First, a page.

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Civility and other vices 

It was nearly a decade ago, time flying as it's prone. I was in Springdale in the lobby of the convention center, watching hundreds of Washington County Republicans file in for the annual dinner.

I was chatting, amiably, I thought, with Marty Ryall, then head of the state Republican Party.

All of a sudden Ryall told me he needed to stop talking to me because any semblance of collegiality with me was a liability in that crowd.

“These are ‘movement Republicans,' ” he said.

Those are Republicans who are so fervently pure in their conservative dogma that, at least as this Republican operative saw it, they're not likely to excuse civility with a guy from the newspaper who is liberal in their eyes, if not so much in the eyes of real liberals.

Actually, the more accurate term is “movement conservatives.” These people embrace conservatism wholly and the Republican Party only as long as it obliges them — on small and inactive government, muscular foreign policy and assorted social, religious and cultural issues.

Barry Goldwater got it started in 1964 by saying that extremism in defense of liberty was no vice. Gerald Ford, a decided moderate Republican of an old and lost style that worked with Democrats, interrupted it by becoming the accidental president and making Nelson Rockefeller his vice president. Ronald Reagan solidified it by cutting taxes, saying government was the problem and traipsing to the religious-right rallies to perform his scripted lines about God and country and family values.

This is why our politics is dysfunctional. Republicans can't work in pragmatic cooperation with Democrats because they must keep assuaged the sustaining fiery passion of their party, which is deposited in movement conservatives who believe it is a sin to modulate the supposed gospel of extreme conservatism.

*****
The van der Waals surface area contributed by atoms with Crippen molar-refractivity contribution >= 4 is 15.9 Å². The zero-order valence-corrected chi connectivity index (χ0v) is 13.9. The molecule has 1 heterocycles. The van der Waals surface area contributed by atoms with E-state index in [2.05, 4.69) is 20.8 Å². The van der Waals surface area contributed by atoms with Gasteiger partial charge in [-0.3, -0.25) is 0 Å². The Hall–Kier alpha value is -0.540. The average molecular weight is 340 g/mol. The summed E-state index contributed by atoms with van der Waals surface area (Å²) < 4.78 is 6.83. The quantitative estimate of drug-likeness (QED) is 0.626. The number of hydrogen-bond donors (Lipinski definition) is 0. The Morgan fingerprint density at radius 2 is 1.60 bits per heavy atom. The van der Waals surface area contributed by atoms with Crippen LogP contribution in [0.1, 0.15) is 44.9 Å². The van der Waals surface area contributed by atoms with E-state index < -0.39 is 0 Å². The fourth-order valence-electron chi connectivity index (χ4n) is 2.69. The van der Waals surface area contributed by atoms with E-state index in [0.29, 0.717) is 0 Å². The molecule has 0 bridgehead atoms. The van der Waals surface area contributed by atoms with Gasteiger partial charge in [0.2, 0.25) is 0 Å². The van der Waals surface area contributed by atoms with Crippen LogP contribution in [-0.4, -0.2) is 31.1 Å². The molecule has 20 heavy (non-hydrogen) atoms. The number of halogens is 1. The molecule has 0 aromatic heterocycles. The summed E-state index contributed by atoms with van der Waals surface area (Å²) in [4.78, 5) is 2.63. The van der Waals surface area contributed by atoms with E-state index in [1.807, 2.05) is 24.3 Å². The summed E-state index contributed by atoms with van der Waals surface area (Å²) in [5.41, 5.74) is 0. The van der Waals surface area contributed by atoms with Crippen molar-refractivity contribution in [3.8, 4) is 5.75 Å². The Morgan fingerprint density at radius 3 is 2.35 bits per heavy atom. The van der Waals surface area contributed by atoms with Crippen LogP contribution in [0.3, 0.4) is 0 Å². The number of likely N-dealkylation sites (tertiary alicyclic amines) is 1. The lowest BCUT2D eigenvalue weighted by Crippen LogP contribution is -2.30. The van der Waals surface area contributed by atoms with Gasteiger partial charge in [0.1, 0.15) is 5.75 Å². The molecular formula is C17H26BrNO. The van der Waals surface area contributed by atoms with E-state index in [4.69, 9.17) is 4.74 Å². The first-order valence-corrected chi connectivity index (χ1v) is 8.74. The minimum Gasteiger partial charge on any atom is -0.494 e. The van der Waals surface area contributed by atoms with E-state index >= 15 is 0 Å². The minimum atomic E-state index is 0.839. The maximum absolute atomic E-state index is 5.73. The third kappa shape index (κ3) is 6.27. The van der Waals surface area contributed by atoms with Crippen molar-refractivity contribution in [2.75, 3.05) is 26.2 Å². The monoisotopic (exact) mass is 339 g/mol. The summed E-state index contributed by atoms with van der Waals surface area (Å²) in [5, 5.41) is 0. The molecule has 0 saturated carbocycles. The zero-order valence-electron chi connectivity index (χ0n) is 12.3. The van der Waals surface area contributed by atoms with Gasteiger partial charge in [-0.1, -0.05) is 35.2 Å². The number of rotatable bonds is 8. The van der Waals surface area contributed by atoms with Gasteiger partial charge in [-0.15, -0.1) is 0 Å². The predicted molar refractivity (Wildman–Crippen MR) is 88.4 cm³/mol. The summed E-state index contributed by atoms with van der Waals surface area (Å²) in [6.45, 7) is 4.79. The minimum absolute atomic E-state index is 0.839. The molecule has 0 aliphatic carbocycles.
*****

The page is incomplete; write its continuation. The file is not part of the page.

Now Democrats confront the same thing on the left, with moveon.org and that outfit that abused the criminal justice system by filing a complaint with the Justice Department against Mike Ross for selling his pharmacy at a reasonable price and disagreeing with doctrinaire liberals on health insurance. Those people ought to be brought up on charges themselves for filing a false police report.

The fringe may still be only the fringe. But it's where the power is anymore.

All of that is to lend context to what's happened the last few days in a New York congressional district abutting Canada that is traditionally Republican, but in the dying style of moderate Northeast Republicanism.

Facing a vacancy requiring a special election, which took place Wednesday, the district's 11 county Republican chairmen chose to nominate Dede Scozzafava, a moderate state assemblywoman who has union friends and has spoken softly toward abortion choice, gay rights and the stimulus package. Then movement conservatives nationwide, with their new network of blogs and their self-styled cable news provider (and having little else to pay attention to), became outraged that so-called Republicans would nominate such a heretic.

That led to a third-party conservative candidate named Doug Hoffman. He went to a newspaper editorial board in the district to say he wasn't all that versed on local issues. But he had former Republican congressman Dick Armey at his side to explain to the local editorialists that the only thing that mattered was national conservative purity.

Last Saturday, Scozzafava dropped out.

Intolerance, polarization, dysfunction, incivility, extremism as virtue — this is modern American politics. You'd best get far right or far left because there's nothing but fatal crossfire in the once-lush fields between.

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